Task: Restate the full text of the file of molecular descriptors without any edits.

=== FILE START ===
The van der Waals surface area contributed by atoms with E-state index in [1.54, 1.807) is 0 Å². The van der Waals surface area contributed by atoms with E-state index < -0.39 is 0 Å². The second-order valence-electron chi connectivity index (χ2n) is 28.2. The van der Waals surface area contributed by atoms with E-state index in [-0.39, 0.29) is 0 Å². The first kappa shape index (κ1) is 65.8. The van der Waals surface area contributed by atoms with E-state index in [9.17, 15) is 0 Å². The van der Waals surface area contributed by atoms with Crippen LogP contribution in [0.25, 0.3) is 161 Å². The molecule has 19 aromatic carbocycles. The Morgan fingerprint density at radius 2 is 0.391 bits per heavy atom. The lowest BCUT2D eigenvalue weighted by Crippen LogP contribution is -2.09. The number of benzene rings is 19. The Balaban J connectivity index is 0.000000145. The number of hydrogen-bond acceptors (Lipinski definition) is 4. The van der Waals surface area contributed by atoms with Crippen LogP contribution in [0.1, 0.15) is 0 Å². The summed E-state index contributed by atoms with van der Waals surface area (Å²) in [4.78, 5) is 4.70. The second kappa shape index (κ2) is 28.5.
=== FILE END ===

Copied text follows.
The van der Waals surface area contributed by atoms with E-state index in [1.54, 1.807) is 0 Å². The van der Waals surface area contributed by atoms with E-state index < -0.39 is 0 Å². The second-order valence-electron chi connectivity index (χ2n) is 28.2. The van der Waals surface area contributed by atoms with E-state index in [-0.39, 0.29) is 0 Å². The first kappa shape index (κ1) is 65.8. The van der Waals surface area contributed by atoms with E-state index in [9.17, 15) is 0 Å². The van der Waals surface area contributed by atoms with Crippen LogP contribution in [0.25, 0.3) is 161 Å². The molecule has 19 aromatic carbocycles. The Morgan fingerprint density at radius 2 is 0.391 bits per heavy atom. The lowest BCUT2D eigenvalue weighted by Crippen LogP contribution is -2.09. The number of benzene rings is 19. The Balaban J connectivity index is 0.000000145. The number of hydrogen-bond acceptors (Lipinski definition) is 4. The van der Waals surface area contributed by atoms with Crippen LogP contribution in [0.1, 0.15) is 0 Å². The summed E-state index contributed by atoms with van der Waals surface area (Å²) in [4.78, 5) is 4.70. The second kappa shape index (κ2) is 28.5.